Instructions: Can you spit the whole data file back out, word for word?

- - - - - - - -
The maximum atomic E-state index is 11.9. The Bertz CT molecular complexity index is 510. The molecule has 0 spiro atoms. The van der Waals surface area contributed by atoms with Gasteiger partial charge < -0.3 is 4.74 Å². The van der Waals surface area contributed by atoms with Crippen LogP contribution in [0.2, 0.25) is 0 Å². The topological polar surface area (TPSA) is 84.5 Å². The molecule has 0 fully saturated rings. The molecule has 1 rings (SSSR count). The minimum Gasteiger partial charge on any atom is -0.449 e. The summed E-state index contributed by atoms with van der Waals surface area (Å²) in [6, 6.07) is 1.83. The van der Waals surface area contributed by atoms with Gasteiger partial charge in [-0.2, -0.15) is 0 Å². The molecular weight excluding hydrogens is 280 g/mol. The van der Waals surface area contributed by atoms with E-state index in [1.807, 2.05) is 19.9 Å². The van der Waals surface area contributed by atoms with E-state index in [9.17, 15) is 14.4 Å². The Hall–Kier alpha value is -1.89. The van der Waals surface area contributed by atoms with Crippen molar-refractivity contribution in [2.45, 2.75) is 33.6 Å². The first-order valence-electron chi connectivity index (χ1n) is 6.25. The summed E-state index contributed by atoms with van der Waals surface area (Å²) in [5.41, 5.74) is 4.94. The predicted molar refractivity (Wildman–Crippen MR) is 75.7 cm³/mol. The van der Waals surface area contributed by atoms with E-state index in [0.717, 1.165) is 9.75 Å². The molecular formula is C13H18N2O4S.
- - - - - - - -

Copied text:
The maximum atomic E-state index is 11.9. The Bertz CT molecular complexity index is 510. The molecule has 0 spiro atoms. The van der Waals surface area contributed by atoms with Gasteiger partial charge < -0.3 is 4.74 Å². The van der Waals surface area contributed by atoms with Crippen LogP contribution in [0.2, 0.25) is 0 Å². The topological polar surface area (TPSA) is 84.5 Å². The molecule has 0 fully saturated rings. The molecule has 1 rings (SSSR count). The minimum Gasteiger partial charge on any atom is -0.449 e. The summed E-state index contributed by atoms with van der Waals surface area (Å²) in [6, 6.07) is 1.83. The van der Waals surface area contributed by atoms with Gasteiger partial charge in [-0.2, -0.15) is 0 Å². The molecular weight excluding hydrogens is 280 g/mol. The van der Waals surface area contributed by atoms with E-state index in [1.807, 2.05) is 19.9 Å². The van der Waals surface area contributed by atoms with E-state index in [9.17, 15) is 14.4 Å². The Hall–Kier alpha value is -1.89. The van der Waals surface area contributed by atoms with Crippen molar-refractivity contribution in [2.45, 2.75) is 33.6 Å². The first-order valence-electron chi connectivity index (χ1n) is 6.25. The summed E-state index contributed by atoms with van der Waals surface area (Å²) in [5.41, 5.74) is 4.94. The predicted molar refractivity (Wildman–Crippen MR) is 75.7 cm³/mol. The van der Waals surface area contributed by atoms with E-state index in [0.717, 1.165) is 9.75 Å². The molecular formula is C13H18N2O4S.